Walking Through Deep Waters
MIDWIFERY....Is it a profession, a calling, a destiny, a hobby, a lifestyle? I have been asked each of these questions by others in an attempt to understand the "why I do what I do" question.
Self reflection and examination begin when others pose these types of questions. You may find at different stages in your life your response may be different than at other stages. You may find the receptiveness of midwifery to be diverse among family, friends, other midwives, the medical community, the legislative community, as well as within yourself.
The question raised is "WHY"?
There are as many different responses as there are midwives, but for me, at this particular time in my life, the answer lies in a calling I never saw coming. I am a wife of 35 years, a mother to four married children, and a grandmother to four beautiful grandchildren. I choose to live a simplistic lifestyle and enjoy the blessings passed along to me. How does this even qualify me or call me into the field of midwifery with so many accomplished midwives already serving in the field?
My last pregnancy was the only planned home birth I had. Frankly, I wasn't even aware women had the option of home birth until just before conceiving her. The care, compassion, and professionalism gifted to me during my pregnancy, delivery, and postpartum period was like none I had ever experienced with previous maternity care providers. The experience began to draw me, even awaken me, to a lifestyle I desired to associate myself with.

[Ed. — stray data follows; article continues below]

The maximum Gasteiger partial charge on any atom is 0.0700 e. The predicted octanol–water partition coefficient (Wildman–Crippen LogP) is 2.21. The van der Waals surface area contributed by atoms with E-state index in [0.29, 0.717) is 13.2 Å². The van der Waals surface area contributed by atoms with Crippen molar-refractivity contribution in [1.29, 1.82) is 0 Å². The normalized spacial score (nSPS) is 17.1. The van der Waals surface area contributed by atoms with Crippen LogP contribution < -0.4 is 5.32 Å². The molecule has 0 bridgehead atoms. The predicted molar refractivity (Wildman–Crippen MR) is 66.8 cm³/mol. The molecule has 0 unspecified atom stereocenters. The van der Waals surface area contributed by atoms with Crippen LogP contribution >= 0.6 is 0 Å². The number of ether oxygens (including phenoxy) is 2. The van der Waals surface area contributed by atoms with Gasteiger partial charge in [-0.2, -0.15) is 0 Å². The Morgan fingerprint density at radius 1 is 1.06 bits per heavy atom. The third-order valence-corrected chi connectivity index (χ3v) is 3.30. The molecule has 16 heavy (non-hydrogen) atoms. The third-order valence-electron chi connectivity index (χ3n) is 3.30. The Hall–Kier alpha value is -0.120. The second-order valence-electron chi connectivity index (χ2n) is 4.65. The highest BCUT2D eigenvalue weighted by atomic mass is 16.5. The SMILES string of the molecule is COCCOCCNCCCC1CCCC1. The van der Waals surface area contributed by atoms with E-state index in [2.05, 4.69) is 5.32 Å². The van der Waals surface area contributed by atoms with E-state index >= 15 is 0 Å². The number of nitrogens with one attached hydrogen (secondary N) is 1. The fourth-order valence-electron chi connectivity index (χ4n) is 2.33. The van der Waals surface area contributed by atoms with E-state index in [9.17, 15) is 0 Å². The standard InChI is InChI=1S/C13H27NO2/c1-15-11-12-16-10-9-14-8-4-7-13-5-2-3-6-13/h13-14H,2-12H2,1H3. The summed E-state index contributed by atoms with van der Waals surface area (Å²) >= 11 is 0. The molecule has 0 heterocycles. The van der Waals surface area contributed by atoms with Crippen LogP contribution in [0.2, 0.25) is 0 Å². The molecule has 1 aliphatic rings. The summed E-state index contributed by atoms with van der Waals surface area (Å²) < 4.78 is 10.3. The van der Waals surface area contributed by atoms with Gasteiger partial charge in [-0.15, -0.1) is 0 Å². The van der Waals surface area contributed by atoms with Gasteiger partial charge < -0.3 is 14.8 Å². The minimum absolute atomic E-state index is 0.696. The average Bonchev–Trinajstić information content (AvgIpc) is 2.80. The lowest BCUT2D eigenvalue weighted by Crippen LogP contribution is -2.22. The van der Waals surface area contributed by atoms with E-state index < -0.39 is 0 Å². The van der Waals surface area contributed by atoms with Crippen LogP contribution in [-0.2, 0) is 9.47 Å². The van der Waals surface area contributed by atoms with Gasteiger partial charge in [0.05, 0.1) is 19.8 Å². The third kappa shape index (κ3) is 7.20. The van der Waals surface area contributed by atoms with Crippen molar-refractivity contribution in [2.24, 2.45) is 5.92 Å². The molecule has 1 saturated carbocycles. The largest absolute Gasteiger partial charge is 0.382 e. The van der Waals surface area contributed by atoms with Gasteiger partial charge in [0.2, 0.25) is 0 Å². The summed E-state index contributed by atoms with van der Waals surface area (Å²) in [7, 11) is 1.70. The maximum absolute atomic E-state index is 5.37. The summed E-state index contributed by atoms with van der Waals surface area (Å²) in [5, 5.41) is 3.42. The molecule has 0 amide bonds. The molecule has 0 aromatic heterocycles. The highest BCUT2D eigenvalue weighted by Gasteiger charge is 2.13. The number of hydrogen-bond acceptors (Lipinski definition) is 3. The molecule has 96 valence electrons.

The scene had been set, and the "play" was about to begin. My didactic and clinical training had virtually "fallen" into my lap. The rigors of both, accompanied by the demands of juggling motherhood and family, were at times overwhelming. However, with both trainings completed and with the passage of exams, I was granted a license to practice midwifery.
For the next several years, I enjoyed a "beautiful dance" serving as midwife to my clients. The skills I learned from my clients were possibly more valuable to my calling than the information and training I had given to them. Learning to listen and relating to the many different faceted personality types and desires of women unlocked a new level of compassionate care for others.
The joys shared with my clients as well as the bond established with my clients is a stake I can place in the ground to say, "This is what it is all about". I truly wish I could end my story on the "joyous" gift midwifery has given to me, but there is another side. The other side reveals the women who experience pain and tragedy through less than optimal outcomes, or to the women who desperately desire a repeat home birth, but through tears, you inform them you cannot provide care due to concerns you developed while serving them in their prior pregnancy. These times demand I ask myself again...Why?
The answer for me is in understanding that the lifestyle and calling given to me is something I must be true to myself to see to the finish line. We touch women's lives and leave a remnant of ourselves in any and all situations. By giving ourselves away, we actually find ourselves. We have the privilege and honor to experience the joys as well as bear other's burdens in ways sometimes only we as individuals can touch. This brings a true bond between those we find we are in relationship with. By bringing the gifts you uniquely hold within yourself, and allowing them to be used for another's benefit, you provide a beautiful extension of the calling placed upon your life. This in turn, opens us to the growth and maturation our client's bring to our lives as well.
The joys and hardships of midwifery are real. It demands at times everything we are. At the end of my service, I desire to know that I have ran a good race, have been faithful to the calling, and have left this field with an imprint of love and compassionate care to women who may never had opportunity to experience it.